While the mere emergence of research areas like experimental economics is sometimes deemed a clear sign for the advent of a new era … a closer look at these fields allows us to illustrate the enduring relevance of the Model-Platonism-topos and, thereby, shows the pervasion of these fields with a traditional neoclassical style of thought.

Jakob Kapeller

So — although it is good that people like Kahneman and Thaler are rewarded ‘Nobel prizes’ and that much of their research has vastly undermined the lure of axiomatic-deductive mainstream economics, there is still a long way to go before economics has become a truly empirical science.

Added 14:15 GMT: David Ruccio has a post up now on the Real-World Economics Blog that basically argues (I think) in the same spirit as yours truly here.



  1. It always seems to boil down to the question of aggregation in the context of policy. How does something determined out of context fit back in a context and would it behave differently in a different context.

  2. For me, the elephant-in-the-room implication of the breakdown of rational expectations are that prices are arbitrary, allocation is arbitrary, markets are too inefficient, and therefore we should stop listening to economists when making public policy.

    If prices are arbitrary because the biggest market players can set them on whims, while using rational self-interest to rip off customers, we can see inflation as psychological rather than some kind of “shock”. We can treat inflation with indexation of all incomes to price rises, thus guaranteeing that real income purchasing power does not decrease no matter how high nominal prices go.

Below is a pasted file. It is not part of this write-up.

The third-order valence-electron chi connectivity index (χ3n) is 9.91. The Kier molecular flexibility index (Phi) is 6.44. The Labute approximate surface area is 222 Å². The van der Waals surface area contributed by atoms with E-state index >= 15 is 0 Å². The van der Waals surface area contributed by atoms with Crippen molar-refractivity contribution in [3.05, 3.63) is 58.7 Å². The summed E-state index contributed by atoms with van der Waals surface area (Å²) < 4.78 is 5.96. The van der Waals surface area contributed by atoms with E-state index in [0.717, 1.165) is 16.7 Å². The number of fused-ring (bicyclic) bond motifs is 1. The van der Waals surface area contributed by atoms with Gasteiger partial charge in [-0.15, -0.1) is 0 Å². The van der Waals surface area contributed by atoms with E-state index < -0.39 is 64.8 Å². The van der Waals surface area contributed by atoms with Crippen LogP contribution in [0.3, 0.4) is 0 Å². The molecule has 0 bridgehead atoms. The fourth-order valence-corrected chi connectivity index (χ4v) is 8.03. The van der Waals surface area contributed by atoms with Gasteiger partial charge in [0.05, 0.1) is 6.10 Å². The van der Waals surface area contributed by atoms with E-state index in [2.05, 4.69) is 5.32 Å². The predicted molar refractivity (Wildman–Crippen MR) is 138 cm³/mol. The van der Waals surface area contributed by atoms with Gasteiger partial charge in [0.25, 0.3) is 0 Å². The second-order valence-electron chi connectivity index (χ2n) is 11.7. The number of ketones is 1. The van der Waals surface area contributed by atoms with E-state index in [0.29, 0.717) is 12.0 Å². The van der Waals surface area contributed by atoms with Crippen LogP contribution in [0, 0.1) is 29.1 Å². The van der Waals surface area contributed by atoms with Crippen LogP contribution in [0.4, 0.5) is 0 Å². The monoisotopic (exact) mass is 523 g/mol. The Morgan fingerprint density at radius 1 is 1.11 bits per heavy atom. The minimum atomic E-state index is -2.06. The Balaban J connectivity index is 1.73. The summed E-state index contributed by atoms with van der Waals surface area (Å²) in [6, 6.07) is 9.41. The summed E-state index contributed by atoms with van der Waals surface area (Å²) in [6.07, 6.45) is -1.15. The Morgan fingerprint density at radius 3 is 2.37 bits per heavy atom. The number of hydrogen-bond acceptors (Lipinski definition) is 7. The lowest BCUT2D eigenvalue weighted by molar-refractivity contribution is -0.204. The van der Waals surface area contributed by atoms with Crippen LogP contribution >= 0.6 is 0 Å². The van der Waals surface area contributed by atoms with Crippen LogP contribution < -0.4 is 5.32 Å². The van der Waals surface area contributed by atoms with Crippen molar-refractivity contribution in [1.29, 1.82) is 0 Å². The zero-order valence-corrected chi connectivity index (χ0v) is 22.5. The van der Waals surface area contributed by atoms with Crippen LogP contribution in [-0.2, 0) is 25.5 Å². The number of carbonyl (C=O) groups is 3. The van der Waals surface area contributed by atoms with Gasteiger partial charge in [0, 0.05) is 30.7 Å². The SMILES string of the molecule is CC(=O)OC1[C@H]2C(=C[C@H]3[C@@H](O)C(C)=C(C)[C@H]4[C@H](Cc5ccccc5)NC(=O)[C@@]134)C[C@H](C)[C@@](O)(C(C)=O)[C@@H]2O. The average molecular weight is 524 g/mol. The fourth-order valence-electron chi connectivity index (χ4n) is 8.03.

I like Mary Mellor’s passage in “Money for the People”

    “The primary aim of the capitalist market economy is not the provision of essential goods and services for the people, but the investment of money and labor in activities that provide even more money (i.e., profit) for the owners of capital.”

    Since r > g, owners of capital can make more investing in the financial economy which uses derivatives and swaps and insurance to multiply price values of any underlying “real” economy assets, with only desirable inflation.